As the world continues to learn more about coronavirus and its spread, it's vital to stay up-to-date on the latest developments. However, it's also important to make sure that the information being distributed is from credible sources. To that end, Between The Lines has compiled, [...]
By John Quinn
Imagine the plight of the legendary soul who asked a Maine resident for directions, only to be told “Well, yah can’t get theah from heah.” The Critic found himself similarly unsettled as he tried to reach Go Comedy! in Ferndale on the weekend of the Woodward Dream Cruise. There sat the theater on Nine Mile, crouched behind protective barriers designed to prevent maniac theater critics from t-boning the beauties passing on The Strip. But the congruence of the two events set me to thinking about the makings of a classic car and classic comedy. Here’s the break-down to my test drive of the wickedly satirical “Hollywood Positive.”
A classic car need a good design. “Hollywood Positive” has a design by playwrights Alara Ceri and Steven Karageanes, local talents who have found careers in LA. Their script isn’t radically different, much the same as all cars seem to display the same low-nose, high-tail, aerodynamic features. The difference is in the details; for “Hollywood Positive,” the beauty is in how familiar stereotypes can be bent to the playwrights’ will. And everyone likes a pleasant surprise in design, like enough cup holders. Here, it’s an unexpected twist to the ending.
A good plot needs to be as solid as an auto undercarriage. In observing the old adage, “Write what you know,” Ceri might be writing a little autobiographically. One would hope not. The trials and tribulations of her plucky heroine shouldn’t happen to nice people. But she does portray her protagonist, Ally.
After years of amateur theater, Ally takes her MSU theater degree to Los Angeles, despite the doubts of her parents. A fish-out-of-Great Lakes-water, she’s plagued by a disingenuous roommate, phobic-ridden TV guys, a horny agent and talentless acting coach. These screwballs and many others are played by Dan Brittain, Genevieve Jona, Charlie Newhart, Brian Papandrea, Maggie O’Reilly, Vince Sabatini and Julia Schroeder. Performance is not Ferrari standard, but has the earthy reliability of a V-8 Camaro. What’s missing is the “roar.” While Go Comedy’s performance space is one of the most intimate around, the cast is competing with the air conditioning system, and conversational tones on stage aren’t carrying out to the whole audience. Projection is to theater what horsepower is to motoring.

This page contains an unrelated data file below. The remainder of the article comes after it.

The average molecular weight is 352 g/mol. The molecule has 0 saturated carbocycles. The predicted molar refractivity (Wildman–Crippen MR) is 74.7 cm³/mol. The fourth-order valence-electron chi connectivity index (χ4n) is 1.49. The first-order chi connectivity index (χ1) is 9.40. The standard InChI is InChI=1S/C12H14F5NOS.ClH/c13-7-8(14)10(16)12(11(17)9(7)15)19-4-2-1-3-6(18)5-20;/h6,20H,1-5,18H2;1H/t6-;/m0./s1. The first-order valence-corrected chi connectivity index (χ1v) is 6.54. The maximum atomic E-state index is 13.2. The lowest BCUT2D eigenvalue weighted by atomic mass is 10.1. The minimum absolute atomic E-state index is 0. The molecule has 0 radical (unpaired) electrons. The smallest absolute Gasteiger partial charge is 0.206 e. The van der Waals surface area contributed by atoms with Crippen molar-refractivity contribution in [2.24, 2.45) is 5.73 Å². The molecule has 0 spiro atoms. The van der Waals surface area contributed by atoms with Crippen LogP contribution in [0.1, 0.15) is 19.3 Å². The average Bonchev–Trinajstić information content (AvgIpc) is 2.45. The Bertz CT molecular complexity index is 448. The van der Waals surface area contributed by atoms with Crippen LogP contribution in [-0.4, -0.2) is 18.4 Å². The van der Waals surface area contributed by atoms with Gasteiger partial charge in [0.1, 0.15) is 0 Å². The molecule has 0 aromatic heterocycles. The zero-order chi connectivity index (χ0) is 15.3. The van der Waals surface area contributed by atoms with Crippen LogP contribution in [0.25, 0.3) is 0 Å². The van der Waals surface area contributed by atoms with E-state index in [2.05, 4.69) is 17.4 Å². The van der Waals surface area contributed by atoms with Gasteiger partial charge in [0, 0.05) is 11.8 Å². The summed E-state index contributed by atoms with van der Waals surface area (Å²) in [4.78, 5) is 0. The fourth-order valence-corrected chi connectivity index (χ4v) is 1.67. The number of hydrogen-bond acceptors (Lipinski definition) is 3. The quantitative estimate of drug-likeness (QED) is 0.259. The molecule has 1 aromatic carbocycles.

Handling is an important part of a car’s appeal. So what happened when director Steven Karageanes got behind the wheel of Steven Karageanes’ play?
The playwright who directs his or her own work walks a fine line. The artist is not necessarily the best person to interpret his work for the public. The magic of theater is how a play becomes so “round” as more artists contribute to the endeavor. Here we have the project moving in the right direction, but the engine is stuttering.
“Hollywood Positive” is composed of short vignettes, separated by blackouts. Late in the play its structure loosens, becoming almost scattershot, and blackouts interrupt the natural flow of narration. With only four chairs as scenery, a segue should suffice in many instances. That would set apart the truly hysterical “star turns,” a running gag in which each cast member solos as a hapless actor auditioning for a bored, unseen casting director. While these scenes appear to be inside jokes for the “industry,” everybody can appreciate the comedy.
The 2014 “Hollywood Positive” is in showrooms – sorry, at Go Comedy! for a limited time. While not a family vehicle, it will hold a certain charm for the funkier set (is anybody “funky” any more, or am I just a fogey?). Think along the lines of a Kia Soul or a Fiat 500. Oh – Troy Street, a block south of Nine Mile, gives access to parking for your Studebaker.
Go Comedy! Improv Theater
261 E. Nine Mile Rd., Ferndale
8 p.m. Thursday, Aug. 21
8 p.m. Friday, Aug. 22
90 minutes; no intermission